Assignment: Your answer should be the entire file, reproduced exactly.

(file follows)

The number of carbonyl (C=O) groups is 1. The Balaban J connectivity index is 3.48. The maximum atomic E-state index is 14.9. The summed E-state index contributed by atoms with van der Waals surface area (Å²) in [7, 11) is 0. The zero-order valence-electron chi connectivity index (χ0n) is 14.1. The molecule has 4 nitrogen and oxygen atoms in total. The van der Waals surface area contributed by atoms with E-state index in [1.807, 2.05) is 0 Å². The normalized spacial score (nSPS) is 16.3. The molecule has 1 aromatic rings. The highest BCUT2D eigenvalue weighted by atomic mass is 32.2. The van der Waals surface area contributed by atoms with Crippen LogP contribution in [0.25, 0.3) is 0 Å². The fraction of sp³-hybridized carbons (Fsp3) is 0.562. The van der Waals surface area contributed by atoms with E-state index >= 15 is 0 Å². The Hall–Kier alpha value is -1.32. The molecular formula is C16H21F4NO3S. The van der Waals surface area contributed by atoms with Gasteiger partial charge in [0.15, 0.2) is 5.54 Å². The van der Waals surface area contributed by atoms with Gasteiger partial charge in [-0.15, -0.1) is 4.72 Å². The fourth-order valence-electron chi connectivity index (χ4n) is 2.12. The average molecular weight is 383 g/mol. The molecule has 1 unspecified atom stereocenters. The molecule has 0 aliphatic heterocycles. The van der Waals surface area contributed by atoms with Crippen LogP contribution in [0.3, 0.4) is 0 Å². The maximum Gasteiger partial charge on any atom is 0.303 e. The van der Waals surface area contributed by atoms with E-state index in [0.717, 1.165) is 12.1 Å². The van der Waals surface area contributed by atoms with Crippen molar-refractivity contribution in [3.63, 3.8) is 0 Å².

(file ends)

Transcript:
The number of carbonyl (C=O) groups is 1. The Balaban J connectivity index is 3.48. The maximum atomic E-state index is 14.9. The summed E-state index contributed by atoms with van der Waals surface area (Å²) in [7, 11) is 0. The zero-order valence-electron chi connectivity index (χ0n) is 14.1. The molecule has 4 nitrogen and oxygen atoms in total. The van der Waals surface area contributed by atoms with E-state index in [1.807, 2.05) is 0 Å². The normalized spacial score (nSPS) is 16.3. The molecule has 1 aromatic rings. The highest BCUT2D eigenvalue weighted by atomic mass is 32.2. The van der Waals surface area contributed by atoms with Crippen LogP contribution in [0.25, 0.3) is 0 Å². The fraction of sp³-hybridized carbons (Fsp3) is 0.562. The van der Waals surface area contributed by atoms with E-state index >= 15 is 0 Å². The Hall–Kier alpha value is -1.32. The molecular formula is C16H21F4NO3S. The van der Waals surface area contributed by atoms with Gasteiger partial charge in [0.15, 0.2) is 5.54 Å². The van der Waals surface area contributed by atoms with Gasteiger partial charge in [-0.15, -0.1) is 4.72 Å². The fourth-order valence-electron chi connectivity index (χ4n) is 2.12. The average molecular weight is 383 g/mol. The molecule has 1 unspecified atom stereocenters. The molecule has 0 aliphatic heterocycles. The van der Waals surface area contributed by atoms with Crippen LogP contribution in [0.3, 0.4) is 0 Å². The maximum Gasteiger partial charge on any atom is 0.303 e. The van der Waals surface area contributed by atoms with E-state index in [0.717, 1.165) is 12.1 Å². The van der Waals surface area contributed by atoms with Crippen molar-refractivity contribution in [3.63, 3.8) is 0 Å².